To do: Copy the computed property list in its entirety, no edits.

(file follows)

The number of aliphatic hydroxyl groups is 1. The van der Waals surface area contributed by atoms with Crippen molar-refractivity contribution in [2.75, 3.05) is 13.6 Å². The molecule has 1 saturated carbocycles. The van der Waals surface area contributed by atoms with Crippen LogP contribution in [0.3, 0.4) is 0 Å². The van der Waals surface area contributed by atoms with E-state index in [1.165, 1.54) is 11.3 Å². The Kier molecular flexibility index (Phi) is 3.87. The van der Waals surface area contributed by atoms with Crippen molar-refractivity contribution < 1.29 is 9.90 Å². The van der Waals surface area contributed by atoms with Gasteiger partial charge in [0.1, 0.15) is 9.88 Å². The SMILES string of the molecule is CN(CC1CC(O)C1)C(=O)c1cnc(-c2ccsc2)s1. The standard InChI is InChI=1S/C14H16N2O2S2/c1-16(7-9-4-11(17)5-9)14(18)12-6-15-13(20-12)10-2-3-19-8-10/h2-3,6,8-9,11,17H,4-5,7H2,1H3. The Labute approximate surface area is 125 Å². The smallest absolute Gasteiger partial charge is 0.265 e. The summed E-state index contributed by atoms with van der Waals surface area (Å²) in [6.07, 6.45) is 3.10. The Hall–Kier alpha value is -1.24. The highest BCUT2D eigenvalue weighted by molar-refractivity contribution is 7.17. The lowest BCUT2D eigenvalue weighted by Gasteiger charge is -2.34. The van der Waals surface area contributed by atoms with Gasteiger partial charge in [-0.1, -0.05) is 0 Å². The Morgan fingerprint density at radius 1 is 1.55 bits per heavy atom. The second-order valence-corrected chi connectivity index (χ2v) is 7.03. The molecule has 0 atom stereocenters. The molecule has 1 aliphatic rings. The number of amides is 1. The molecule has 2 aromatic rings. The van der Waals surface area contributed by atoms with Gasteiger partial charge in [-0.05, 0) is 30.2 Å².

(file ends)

The number of aliphatic hydroxyl groups is 1. The van der Waals surface area contributed by atoms with Crippen molar-refractivity contribution in [2.75, 3.05) is 13.6 Å². The molecule has 1 saturated carbocycles. The van der Waals surface area contributed by atoms with Crippen LogP contribution in [0.3, 0.4) is 0 Å². The van der Waals surface area contributed by atoms with E-state index in [1.165, 1.54) is 11.3 Å². The Kier molecular flexibility index (Phi) is 3.87. The van der Waals surface area contributed by atoms with Crippen molar-refractivity contribution < 1.29 is 9.90 Å². The van der Waals surface area contributed by atoms with Gasteiger partial charge in [0.1, 0.15) is 9.88 Å². The SMILES string of the molecule is CN(CC1CC(O)C1)C(=O)c1cnc(-c2ccsc2)s1. The standard InChI is InChI=1S/C14H16N2O2S2/c1-16(7-9-4-11(17)5-9)14(18)12-6-15-13(20-12)10-2-3-19-8-10/h2-3,6,8-9,11,17H,4-5,7H2,1H3. The Labute approximate surface area is 125 Å². The smallest absolute Gasteiger partial charge is 0.265 e. The summed E-state index contributed by atoms with van der Waals surface area (Å²) in [6.07, 6.45) is 3.10. The Hall–Kier alpha value is -1.24. The highest BCUT2D eigenvalue weighted by molar-refractivity contribution is 7.17. The lowest BCUT2D eigenvalue weighted by Gasteiger charge is -2.34. The van der Waals surface area contributed by atoms with Gasteiger partial charge in [-0.1, -0.05) is 0 Å². The Morgan fingerprint density at radius 1 is 1.55 bits per heavy atom. The second-order valence-corrected chi connectivity index (χ2v) is 7.03. The molecule has 0 atom stereocenters. The molecule has 1 aliphatic rings. The number of amides is 1. The molecule has 2 aromatic rings. The van der Waals surface area contributed by atoms with Gasteiger partial charge in [-0.05, 0) is 30.2 Å².